Purchasing Power

(Nominal GDP in terms of Barrels of Oil) per Capita

Interpret at will.  Today, domestic oil consumption represents about 4% of the US GDP, so while a key input to the overall economy, not a great proxy for overall inflation.  Instead, I think this metric (or perhaps its first derivative) is more plausibly characterized as economic ‘head winds’ or ‘tail winds’.  This is why we frack.

Still, the ‘bubble’ from 1984 to 2007 coincides pretty well with ‘The Great Moderation’.  Those days seem long gone.

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8 Responses to Purchasing Power

  1. RS says:

    Suffice to say the US has throughout my adulthood shown ‘some’ tendency to produce bubbles. Looking past the MSM, reports from the fracking front seem to be mixed, as to whether they can make a profit at the current $110 price of Brent crude. And there is so much financing of capital equipment that it’s hard to tell, given the uncertainty over how much oil and gas can be got in the future with what level of effort — naturally, they go at the best sites first.

    I refer not to reports by prejudiced or ideological persons, but by the ones actually fracking (some reports secondhand).

    I suspect we face declining energy consumption except to the extent that we can get more uranium electricity online. (There’s a much larger reserve of thorium, but I understand its a less well-demonstrated concept..) Unfortunately reactors cost a fortune up front, uranium costs little.

    Natgas is largely substitutable for liquid/fluid fuels (key exceptions are jet fuel and chemical feedstocks), but the reserve of cheaply producible gas seems not that much better than that of crude. Meanwhile there are vast costs to adapting downstream machinery to gas, and even higher costs for adapting it to electricity.

    I’m not sure you can synthesize hydrocarbons, even just methane (natgas’ main component), economically with electricity. You can sort of ‘synth’ hydrogen but my understanding is this is grotesquely inefficient.

    Given the relevance of all this I am amazed how little y’all talk about it. I think we are just gonna go down, down — decade by decade. OECD consumption of liquid fuels peaked in 2005. The CPI and ‘real’ GDP are worthless for any remotely-precise purposes (see Devin Finnbar), and we know consumption of staple products (cars, meat) has been gradually dipping in the USA for years. A lot of Arab Spring states, rather modest crude exporters though they had been (except Libya), stopped being net exporters right when all the stuff started. That’s also exactly when the price of food lofted by 130% or something. There are about 10 kcal of fossil carbon behind every kcal of food on your table ; that, of course, is precisely why half of us aren’t out in the fields right now as we were in 1915, and I would guess its much the main reason food shot up.

    • Handle says:

      I do actually worry quite a bit about fossil energy economics and sustainability. The major untold economic story of our time is the heavy reliance on China’s rise on the comparative advantage of their availability of ultra-cheap domestic coal and a environmentally permissive (probably too permissive) regulatory regime regarding its combustion. China and Mongolia’s reserves are vast, but not vast enough to raise them to Korea/Japan levels of consumption per capita and economic development before production plateaus. And coal is costly to transport. In a few decades, all of East Asia, save Siberia, will be exhausted of most fossil reserves. Lots of people will have to rely on the Russians.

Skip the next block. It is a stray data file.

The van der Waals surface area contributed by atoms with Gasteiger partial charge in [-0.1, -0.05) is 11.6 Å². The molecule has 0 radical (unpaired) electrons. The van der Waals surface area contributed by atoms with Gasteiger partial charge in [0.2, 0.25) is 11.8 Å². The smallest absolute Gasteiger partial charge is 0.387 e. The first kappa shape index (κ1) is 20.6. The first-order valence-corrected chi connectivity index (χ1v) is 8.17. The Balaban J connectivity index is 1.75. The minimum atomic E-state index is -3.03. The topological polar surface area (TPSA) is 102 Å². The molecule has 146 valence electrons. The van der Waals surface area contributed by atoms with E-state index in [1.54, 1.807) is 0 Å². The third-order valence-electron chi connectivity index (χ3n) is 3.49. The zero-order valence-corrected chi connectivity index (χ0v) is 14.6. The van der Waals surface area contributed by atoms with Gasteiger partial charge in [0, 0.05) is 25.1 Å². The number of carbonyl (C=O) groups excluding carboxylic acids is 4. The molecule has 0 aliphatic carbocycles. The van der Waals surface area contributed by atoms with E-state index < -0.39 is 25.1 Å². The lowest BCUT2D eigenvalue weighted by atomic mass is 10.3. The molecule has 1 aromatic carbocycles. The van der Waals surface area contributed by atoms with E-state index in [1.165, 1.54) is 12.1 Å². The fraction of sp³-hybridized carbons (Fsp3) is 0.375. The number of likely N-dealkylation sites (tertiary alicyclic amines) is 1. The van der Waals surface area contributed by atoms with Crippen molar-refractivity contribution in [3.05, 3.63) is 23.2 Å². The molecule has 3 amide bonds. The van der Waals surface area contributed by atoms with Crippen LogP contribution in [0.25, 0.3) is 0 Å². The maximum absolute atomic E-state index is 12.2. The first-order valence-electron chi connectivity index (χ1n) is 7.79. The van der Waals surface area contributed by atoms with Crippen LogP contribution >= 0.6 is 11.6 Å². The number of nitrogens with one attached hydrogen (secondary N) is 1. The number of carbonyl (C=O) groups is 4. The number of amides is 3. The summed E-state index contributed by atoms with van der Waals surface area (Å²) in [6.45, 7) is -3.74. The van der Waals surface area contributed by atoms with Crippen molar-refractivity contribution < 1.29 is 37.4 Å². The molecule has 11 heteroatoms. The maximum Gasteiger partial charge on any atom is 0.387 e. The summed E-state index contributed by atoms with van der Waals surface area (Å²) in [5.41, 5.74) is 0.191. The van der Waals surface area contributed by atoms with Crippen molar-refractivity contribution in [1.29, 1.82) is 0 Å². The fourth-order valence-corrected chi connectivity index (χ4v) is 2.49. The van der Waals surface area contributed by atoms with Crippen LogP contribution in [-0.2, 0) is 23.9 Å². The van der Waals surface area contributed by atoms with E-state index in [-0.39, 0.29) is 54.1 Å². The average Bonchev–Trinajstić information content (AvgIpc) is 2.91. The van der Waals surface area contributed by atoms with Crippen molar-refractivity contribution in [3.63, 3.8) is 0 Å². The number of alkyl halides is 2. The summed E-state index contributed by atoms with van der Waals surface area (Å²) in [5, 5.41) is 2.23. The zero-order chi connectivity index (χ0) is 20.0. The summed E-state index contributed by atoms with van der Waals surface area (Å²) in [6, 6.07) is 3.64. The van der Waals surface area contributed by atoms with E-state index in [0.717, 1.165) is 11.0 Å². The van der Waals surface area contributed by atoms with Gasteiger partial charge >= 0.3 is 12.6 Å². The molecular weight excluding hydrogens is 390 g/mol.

I tend to agree with CERA‘s analysis, that global supply of petroleum is inelastic, it will grow slowly and then plateau and stabilize, at gradually climbing real prices, which will encourage the development of increasingly expensive productions to replace the loss of cheap supply. Costly extraction from tar sands, fracking, shale, and conversion of ultra-heavy crude (like in Venezuela) will come to represent a larger and larger portion of global supply.

      As a long-term strategic bet, there is plenty of coal in the US and Russia that can be converted into liquid fuels profitably at current prices. Sasol is the world’s giant in this regard, but China is toying with it, and the US and Russia have experimented with it on small scales. Companies to look at are Syntroleum and Rentech, but the market and regulatory climate aren’t right. Water supply is also an issue.

      The major regulatory uncertainty is CO2 emission regulation. If one could confidently expect CO2 to go unregulated, or only taxed a modest amount, then companies would begin to build up capital and we could synthesize all the affordable liquid fuel the world needs from domestic coal for the rest of the century.

      Instead, we’re likely to see oil very gradually rise to $200 a barrel and watch the Russians pick up the $20 bill we left lying on the ground.

  2. RS says:

    > Natgas is largely substitutable for liquid/fluid fuels (key exceptions are jet fuel and chemical feedstocks), but the reserve of cheaply producible gas seems not that much better than that of crude.

    Unless one is a fracking optimist, that is.

    US proven reserves of tight (frack) oil = nothing much in the grand scheme of things. (And yes, these reserves were mostly known a long time ago, only there was nothing to be done with them.)

    US reserves of tight gas OTOH = potentially vast

    world reserves of tight oil & gas = unknown to me

    ‘Tight’ simply means the rock pores containing the goods are small, or poorly networked, meaning your work’s cut out for you.